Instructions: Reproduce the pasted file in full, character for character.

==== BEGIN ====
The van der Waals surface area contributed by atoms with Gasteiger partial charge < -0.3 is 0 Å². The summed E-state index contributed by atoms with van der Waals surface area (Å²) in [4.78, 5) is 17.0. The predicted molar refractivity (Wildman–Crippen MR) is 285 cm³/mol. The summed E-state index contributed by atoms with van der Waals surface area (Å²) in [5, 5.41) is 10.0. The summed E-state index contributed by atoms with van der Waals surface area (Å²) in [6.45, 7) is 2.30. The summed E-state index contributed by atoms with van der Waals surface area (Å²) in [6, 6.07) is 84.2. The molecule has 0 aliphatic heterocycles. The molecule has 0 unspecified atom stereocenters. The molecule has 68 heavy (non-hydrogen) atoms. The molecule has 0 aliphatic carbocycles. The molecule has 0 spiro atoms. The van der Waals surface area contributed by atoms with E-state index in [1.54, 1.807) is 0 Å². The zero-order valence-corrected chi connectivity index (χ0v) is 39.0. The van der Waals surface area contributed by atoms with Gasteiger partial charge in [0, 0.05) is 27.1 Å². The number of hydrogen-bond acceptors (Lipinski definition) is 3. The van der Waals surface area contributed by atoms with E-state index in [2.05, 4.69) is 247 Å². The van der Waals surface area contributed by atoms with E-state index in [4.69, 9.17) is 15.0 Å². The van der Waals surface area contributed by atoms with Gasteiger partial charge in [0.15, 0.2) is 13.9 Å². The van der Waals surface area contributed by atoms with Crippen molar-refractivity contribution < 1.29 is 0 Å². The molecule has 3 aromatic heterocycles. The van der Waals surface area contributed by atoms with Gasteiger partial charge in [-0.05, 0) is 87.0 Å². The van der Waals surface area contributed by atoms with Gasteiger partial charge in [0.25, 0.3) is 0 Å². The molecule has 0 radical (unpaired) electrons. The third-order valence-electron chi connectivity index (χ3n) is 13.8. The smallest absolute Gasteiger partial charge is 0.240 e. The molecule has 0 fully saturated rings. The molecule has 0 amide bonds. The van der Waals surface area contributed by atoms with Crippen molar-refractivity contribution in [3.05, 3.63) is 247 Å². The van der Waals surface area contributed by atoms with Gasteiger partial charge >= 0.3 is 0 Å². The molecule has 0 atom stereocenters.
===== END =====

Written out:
The van der Waals surface area contributed by atoms with Gasteiger partial charge < -0.3 is 0 Å². The summed E-state index contributed by atoms with van der Waals surface area (Å²) in [4.78, 5) is 17.0. The predicted molar refractivity (Wildman–Crippen MR) is 285 cm³/mol. The summed E-state index contributed by atoms with van der Waals surface area (Å²) in [5, 5.41) is 10.0. The summed E-state index contributed by atoms with van der Waals surface area (Å²) in [6.45, 7) is 2.30. The summed E-state index contributed by atoms with van der Waals surface area (Å²) in [6, 6.07) is 84.2. The molecule has 0 aliphatic heterocycles. The molecule has 0 unspecified atom stereocenters. The molecule has 68 heavy (non-hydrogen) atoms. The molecule has 0 aliphatic carbocycles. The molecule has 0 spiro atoms. The van der Waals surface area contributed by atoms with E-state index in [1.54, 1.807) is 0 Å². The zero-order valence-corrected chi connectivity index (χ0v) is 39.0. The van der Waals surface area contributed by atoms with Gasteiger partial charge in [0, 0.05) is 27.1 Å². The number of hydrogen-bond acceptors (Lipinski definition) is 3. The van der Waals surface area contributed by atoms with E-state index in [2.05, 4.69) is 247 Å². The van der Waals surface area contributed by atoms with E-state index in [4.69, 9.17) is 15.0 Å². The van der Waals surface area contributed by atoms with Gasteiger partial charge in [0.15, 0.2) is 13.9 Å². The van der Waals surface area contributed by atoms with Crippen molar-refractivity contribution < 1.29 is 0 Å². The molecule has 3 aromatic heterocycles. The van der Waals surface area contributed by atoms with Gasteiger partial charge in [-0.05, 0) is 87.0 Å². The van der Waals surface area contributed by atoms with Gasteiger partial charge in [0.25, 0.3) is 0 Å². The molecule has 0 radical (unpaired) electrons. The third-order valence-electron chi connectivity index (χ3n) is 13.8. The smallest absolute Gasteiger partial charge is 0.240 e. The molecule has 0 fully saturated rings. The molecule has 0 amide bonds. The van der Waals surface area contributed by atoms with Crippen molar-refractivity contribution in [3.05, 3.63) is 247 Å². The van der Waals surface area contributed by atoms with Gasteiger partial charge >= 0.3 is 0 Å². The molecule has 0 atom stereocenters.